The risk of early death was  higher in obese men compared to women, and African-American women compared to white women.

They found  that in all ethnic groups, except in African- American men, the shortened lifespan risk due to being overweight in young adulthood  is not cancelled out by later weight loss in middle age.

They conclude that a healthy lifestyle must be established and maintained from an early age.

Developing Diabetes Strongly Associated with a Fatty Liver

A new study published in the Journal of Clinical Endocrinology & Metabolism showed that a patient diagnosed with fatty liver found on an ultrasound exam strongly predicts the  likelihood of  developing  diabetes type 2 in 5 years .

Over 11,000 patients were followed for 5 years . They compared patients with high insulin resistance with and without a fatty liver.  Those who had a fatty liver were also found to have  other risk factors like  high triglyceride and  glucose levels,  lower HDL cholesterol, excess weight, and hypertension.

They found that even in otherwise healthy individuals, those with a fatty liver found on ultrasound is an independent risk factor  for  developing  diabetes type 2 in 5 years.

Less Colon Polyps with Moderate Exercise

A study published in the British Journal of Cancer found that physical activity can reduce the risk of developing polyps by 16%, and developing large or advance polyps by 30%, and the  risk of colon cancer by 25%.  An analysis of studies involving over 250,000 patients, found less precancerous colon polyps in those individuals who exercised moderately  30 minutes a day.  This benefit was found in both men and women.  Proposed explanations  for this effect is that exercise can boost the immune system and reduces inflammation in the bowel.

Weight Reduction May Improve Outcomes with Cirrhotic Liver


Findings  published in the August 2011 issue of Hepatology, revealed that obesity may be a frequent cause of chronic liver disease progression. Liver cirrhosis, according to one study, in over 15% of cases,  is caused by being overweight. Other studies showed that those suffering from liver disease due to obesity had a lower survival rate than those with viral liver disease.

A study,  that followed patients with liver cirrhosis for almost 6 years, found that overweight  or obese  patients have about a  30-40% increased  risk  of their chronic  liver disease progressing to ascites (increased fluid in the abdomen), variceal hemorrhage( bleeding from abnormal vessels), or hepatic encephalopathy( worsening brain function due to the livers inability to remove toxins from the blood).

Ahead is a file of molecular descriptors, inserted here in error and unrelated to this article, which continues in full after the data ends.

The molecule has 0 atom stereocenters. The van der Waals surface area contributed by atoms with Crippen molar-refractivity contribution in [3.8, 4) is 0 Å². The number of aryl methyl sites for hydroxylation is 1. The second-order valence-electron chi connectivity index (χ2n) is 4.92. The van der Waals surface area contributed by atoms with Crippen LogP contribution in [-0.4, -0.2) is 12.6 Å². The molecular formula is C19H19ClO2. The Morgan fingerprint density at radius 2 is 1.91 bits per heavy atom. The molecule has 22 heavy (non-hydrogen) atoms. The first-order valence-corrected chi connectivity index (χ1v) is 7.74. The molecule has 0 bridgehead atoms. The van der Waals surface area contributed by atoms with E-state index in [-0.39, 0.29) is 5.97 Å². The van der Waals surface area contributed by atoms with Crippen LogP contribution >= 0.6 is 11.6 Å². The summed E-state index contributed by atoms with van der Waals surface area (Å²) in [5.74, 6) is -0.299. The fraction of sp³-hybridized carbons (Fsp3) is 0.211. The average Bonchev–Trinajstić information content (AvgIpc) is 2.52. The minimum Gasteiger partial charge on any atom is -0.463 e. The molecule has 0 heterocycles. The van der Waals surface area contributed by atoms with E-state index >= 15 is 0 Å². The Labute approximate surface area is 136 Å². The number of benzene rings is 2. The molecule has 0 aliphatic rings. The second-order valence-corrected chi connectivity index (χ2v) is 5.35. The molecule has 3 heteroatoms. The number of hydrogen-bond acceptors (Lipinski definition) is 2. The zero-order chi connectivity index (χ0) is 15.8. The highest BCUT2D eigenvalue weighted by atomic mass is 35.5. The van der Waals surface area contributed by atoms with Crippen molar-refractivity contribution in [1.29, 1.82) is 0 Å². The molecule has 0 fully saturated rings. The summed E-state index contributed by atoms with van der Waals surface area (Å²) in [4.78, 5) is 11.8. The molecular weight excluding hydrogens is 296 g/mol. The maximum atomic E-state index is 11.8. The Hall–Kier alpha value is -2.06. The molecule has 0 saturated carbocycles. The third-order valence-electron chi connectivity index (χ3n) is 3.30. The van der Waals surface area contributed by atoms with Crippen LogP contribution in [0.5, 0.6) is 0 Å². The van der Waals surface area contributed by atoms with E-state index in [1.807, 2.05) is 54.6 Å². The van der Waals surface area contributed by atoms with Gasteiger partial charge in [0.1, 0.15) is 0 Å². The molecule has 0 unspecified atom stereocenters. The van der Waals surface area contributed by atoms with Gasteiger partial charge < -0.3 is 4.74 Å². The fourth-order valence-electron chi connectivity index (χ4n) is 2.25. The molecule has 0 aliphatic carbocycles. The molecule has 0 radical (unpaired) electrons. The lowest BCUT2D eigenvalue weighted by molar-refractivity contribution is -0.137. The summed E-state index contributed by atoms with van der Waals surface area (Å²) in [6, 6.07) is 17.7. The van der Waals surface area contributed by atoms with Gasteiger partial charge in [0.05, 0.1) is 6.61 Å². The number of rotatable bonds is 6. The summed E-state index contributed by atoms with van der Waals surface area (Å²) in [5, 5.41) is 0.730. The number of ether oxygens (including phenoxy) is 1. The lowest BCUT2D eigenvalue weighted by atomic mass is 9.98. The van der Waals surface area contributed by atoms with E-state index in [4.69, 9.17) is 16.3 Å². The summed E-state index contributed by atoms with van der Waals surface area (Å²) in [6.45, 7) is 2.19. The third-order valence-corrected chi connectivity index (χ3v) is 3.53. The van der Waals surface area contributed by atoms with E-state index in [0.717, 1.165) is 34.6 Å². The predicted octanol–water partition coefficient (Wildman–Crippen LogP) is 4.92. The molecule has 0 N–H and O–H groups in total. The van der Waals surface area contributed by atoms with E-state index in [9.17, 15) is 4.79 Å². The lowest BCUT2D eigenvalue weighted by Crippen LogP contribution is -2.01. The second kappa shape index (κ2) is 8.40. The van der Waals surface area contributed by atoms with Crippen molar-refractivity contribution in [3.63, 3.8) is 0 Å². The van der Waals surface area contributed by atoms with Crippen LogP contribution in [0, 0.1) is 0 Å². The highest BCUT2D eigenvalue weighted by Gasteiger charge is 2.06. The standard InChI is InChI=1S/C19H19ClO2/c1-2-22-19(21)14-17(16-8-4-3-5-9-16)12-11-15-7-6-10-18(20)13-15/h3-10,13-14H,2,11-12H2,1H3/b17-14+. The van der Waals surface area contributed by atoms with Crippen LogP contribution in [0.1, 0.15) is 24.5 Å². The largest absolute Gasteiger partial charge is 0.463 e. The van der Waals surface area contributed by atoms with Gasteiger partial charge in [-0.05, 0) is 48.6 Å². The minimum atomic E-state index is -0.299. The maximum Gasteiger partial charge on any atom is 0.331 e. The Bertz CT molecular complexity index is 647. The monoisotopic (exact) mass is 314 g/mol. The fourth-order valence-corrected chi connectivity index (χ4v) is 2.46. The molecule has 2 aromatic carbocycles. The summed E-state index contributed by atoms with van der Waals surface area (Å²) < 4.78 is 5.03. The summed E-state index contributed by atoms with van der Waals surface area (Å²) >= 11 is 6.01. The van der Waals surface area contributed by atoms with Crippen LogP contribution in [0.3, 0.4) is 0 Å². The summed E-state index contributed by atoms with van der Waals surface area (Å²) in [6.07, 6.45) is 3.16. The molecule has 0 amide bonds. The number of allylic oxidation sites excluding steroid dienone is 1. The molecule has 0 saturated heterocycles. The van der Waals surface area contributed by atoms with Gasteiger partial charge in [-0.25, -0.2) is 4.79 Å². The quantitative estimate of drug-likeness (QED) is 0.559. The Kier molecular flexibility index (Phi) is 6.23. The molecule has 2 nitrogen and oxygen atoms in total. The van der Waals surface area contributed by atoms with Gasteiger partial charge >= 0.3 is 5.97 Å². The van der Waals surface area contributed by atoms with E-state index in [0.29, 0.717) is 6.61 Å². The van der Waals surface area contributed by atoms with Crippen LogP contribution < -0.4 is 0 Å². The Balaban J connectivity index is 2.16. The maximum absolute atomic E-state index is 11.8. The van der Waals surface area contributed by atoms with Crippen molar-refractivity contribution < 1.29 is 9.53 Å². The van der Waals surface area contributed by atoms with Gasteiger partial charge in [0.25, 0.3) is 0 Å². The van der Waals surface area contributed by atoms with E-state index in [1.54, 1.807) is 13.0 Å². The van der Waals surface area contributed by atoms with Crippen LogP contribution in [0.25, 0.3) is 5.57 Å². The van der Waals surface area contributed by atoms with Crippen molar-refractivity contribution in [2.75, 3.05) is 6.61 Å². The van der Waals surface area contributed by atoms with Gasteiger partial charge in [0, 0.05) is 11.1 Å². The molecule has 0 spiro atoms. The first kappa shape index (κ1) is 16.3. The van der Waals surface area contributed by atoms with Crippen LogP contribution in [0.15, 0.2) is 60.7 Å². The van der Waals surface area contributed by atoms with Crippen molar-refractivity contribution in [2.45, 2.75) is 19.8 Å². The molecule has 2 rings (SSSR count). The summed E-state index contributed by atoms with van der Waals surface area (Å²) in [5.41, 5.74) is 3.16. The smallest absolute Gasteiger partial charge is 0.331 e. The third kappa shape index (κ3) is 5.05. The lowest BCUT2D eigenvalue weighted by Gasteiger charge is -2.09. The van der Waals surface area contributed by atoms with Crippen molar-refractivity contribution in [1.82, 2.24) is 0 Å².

According to the World Health Organization, 1.5 billion people are overweight or obese. Further studies are needed to find if weight loss may improve outcomes in chronic liver disease.

How Much Exercise Is Enough?

According to data from the Behavioral Risk Factor Surveillance System in 2005, less than 50 percent of the United States population participates in “recommended” levels of physical activity. You may be wondering what exactly the “recommended” levels of physical activity are. The recommended levels of physical activity (including both the amount and intensity) differ per person’s individual needs and their exercise goals. In other words, is the goal weight loss or maintenance, increasing one’s energy levels, controlling blood pressure, or blood sugar, etc.?  Activity is not a one-size-fits-all prescription.

            There is a common misconception that if you are thin then you are fit. That is false. Regular activity is what defines fitness, not thinness. The benefits of exercise can only be achieved by engaging in REGULAR activity on a consistent basis. Current exercise recommendations from the United States Department of Health And Human Services for adults aged 18 and older are 150 minutes of moderate-intensity cardiovascular activity (brisk walking) per week, or 75 minutes of vigorous activity (jogging) per week plus 2 or more nonconsecutive days of muscle strengthening activity. A person can achieve the same benefits from exercising 30 minutes a day, regardless of how they incorporate that 30-minute exercise routine into their schedule. For example, a study by Jakicic et al. showed that splitting long exercise bouts into small bouts of at least 10 minutes over the day, improved patient adherence to regular activity and was just as effective in achieving weight loss, compared to a patient who engaged in a long exercise bout at one time.